Local groups pleased with Moffat Funds slice

Every year, local non-profit groups and organizations receive thousands of dollars to fund various programs and activities aimed at supporting the social, economical, physical, and intellectual well-being of children and their families.
This is facilitated through the Winnipeg Foundation’s Moffat Fund, which donates tens of thousands of dollars to 12 communities outside of Winnipeg, of which Fort Frances is one.
This year, the town received $60,000 that was distributed to 17 different groups at last Monday night’s council meeting.
For the past few years, the Moffat Family Fund Steering Committee has tried to give some money to all the eligible groups that apply.
“We try to split it up so we can give a little bit to everybody because they are all such wonderful promotions for children’s well-being,” lauded Coun. June Caul, who sits on the steering committee.
The Fun in the Sun/Canada Day committee was one of the recipients of this year’s Moffat Fund–receiving $10,000, with $3,000 of that earmarked for the annual fireworks display.
The remaining $7,000 was used for organizing Canada Day activities at Point Park, such as log-rolling, contests and games, live entertainment, water sports, and beach volleyball.
FITS committee member Cynthia Donald is thankful to have been selected by the town this year.
She noted that without the Moffat Fund money, their Canada Day events would be much smaller.
“Without [the town], a lot of these things wouldn’t be happening,” Donald stressed. “We’d have to scale it back quite a bit.
“This really helps us out to have a great time, and have as many people down there to enjoy their day by the lake,” she added.
“The whole committee is very appreciative and we hope everybody [has] a good time.”
Community Living Fort Frances and District received a total of $2,700 this year.
Due to popular demand, Community Living will be running weekly open-air art studio sessions on Monday evenings, similar to what was held last year.
“They were really popular so we kind of are just keeping with the momentum,” enthused Faith Moen, the organization’s communications/PR co-ordinator.
“People loved it–they loved bringing their finished products home and learning different techniques depending on what we did each week,” she noted.
“Overall, it was just really positive.”
Last year, Moen recalled seeing at least 40 people out to the class each week.
With every session, a different piece of art was created. At some of the upcoming art sessions, for instance, attendees will learn how to make painted sticks, ribbon wands, bird feeders, and sun catchers.
“After each session, people leave with something they’ve made–they get to leave with their piece and be proud of it,” Moen said.
The sessions are slated to run in various parks throughout the town each Monday from 3-7:00 p.m.
The first session is slated for July 9 at the new Rainy Lake Square, in partnership with Borderland Pride, where attendees will make “Pride” flags and ribbon wands.
Moen would like to remind residents that anyone can access these art sessions.
“It’s open to anybody, people of all ages and abilities,” she stressed. “It’s free to attend and all the supplies are provided.”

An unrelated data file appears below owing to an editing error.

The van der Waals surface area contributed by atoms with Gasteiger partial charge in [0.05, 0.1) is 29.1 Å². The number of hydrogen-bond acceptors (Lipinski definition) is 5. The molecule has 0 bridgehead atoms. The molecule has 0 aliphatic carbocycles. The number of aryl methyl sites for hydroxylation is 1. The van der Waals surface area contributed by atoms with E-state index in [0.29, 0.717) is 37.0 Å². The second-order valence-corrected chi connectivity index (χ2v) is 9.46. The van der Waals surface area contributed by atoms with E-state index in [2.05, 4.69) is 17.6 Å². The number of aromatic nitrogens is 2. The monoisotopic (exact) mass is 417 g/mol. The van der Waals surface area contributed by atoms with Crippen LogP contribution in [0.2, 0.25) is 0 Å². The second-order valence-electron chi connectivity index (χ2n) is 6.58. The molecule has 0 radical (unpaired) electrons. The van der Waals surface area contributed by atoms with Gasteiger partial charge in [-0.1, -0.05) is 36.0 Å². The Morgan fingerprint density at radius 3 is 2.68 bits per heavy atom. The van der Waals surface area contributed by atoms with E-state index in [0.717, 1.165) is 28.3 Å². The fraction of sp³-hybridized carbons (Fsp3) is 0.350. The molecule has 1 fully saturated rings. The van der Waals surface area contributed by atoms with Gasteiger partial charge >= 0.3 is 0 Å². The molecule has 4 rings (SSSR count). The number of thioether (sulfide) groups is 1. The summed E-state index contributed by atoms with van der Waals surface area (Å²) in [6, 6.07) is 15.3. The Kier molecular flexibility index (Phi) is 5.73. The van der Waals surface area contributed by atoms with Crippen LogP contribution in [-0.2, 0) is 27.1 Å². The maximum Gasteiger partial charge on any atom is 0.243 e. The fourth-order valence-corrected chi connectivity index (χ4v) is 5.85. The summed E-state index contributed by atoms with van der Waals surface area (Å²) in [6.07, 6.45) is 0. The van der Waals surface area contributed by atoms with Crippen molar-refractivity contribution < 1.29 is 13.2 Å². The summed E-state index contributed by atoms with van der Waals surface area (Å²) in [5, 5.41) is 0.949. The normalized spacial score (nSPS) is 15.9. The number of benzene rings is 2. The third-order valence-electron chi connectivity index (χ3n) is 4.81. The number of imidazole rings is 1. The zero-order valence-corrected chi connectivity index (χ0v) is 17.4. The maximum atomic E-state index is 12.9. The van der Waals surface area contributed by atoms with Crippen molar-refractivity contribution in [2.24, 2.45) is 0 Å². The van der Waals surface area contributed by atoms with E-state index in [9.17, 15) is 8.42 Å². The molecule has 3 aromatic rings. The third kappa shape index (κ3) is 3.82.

“I’m really excited and we’re hoping to see lots of people out,” she added.
The Northwestern Health Unit, meanwhile, will be using the $2,000 it received to fund the “Kids’ Club” and support the general maintenance of the community garden here.
An additional $2,000 also was given to the health unit to promote activities for youth in Fort Frances.
The Fort Frances Youth Project is a new program directed at providing youths with more things to do after school.
“Youth have said to us that Fort Frances is a really big sport town and if you play hockey, that’s fine, but if you don’t play hockey, there is really nothing to do,” Fischer noted.
“Ideally, they are looking for a place they can sort of get together, and we’re limited in Fort Frances so we want to start with some activities and build some momentum,” she explained.
“If we have the interest, then the goal of the committee is to look at a location similar to a youth centre, where youth have their own place and they can help with the programming,” Fischer added.
“It’d be a place co-ordinated by youth for youth,” she noted.
Fischer currently is planning the first event, which will be a “games night” at From The Grind Up next Tuesday (July 10).
She is thankful to have received money and be able to provide more activities for youth locally.
“We are so fortunate to be a recipient of the Moffat Fund,” Fischer enthused. “It really does great things for programs in Fort Frances, for children and youth, and families.
“It really helps with providing local projects and programs because our budget just doesn’t cover stuff like this,” she stressed.
“We hope Moffat continues for years to come. It’s a great boost for our town.”
David Schwartz, with the Rainy River District Festival of the Performing Arts committee, also was happy to receive money from the Moffat Fund, which will help pay the fees and associated costs of next year’s adjudicators.
The Festival received a total of $2,500, which Schwartz said will help immensely in funding the annual event.
“$2,500 will go a long way for us but that certainly is not anywhere near our entire budget for the year,” he noted.
“I like to ask for a reasonable amount,” he added. ‘Just enough to make sure we can make it through without having to dip into our savings too much.”
Schwartz is grateful to the town for arranging for the Moffat Fund money to be dispersed, and would like to thank the steering committee for reading through all the applications.
“It’s a big job and we really appreciate it,” he lauded.
“This really helps us out and keeps these programs going.”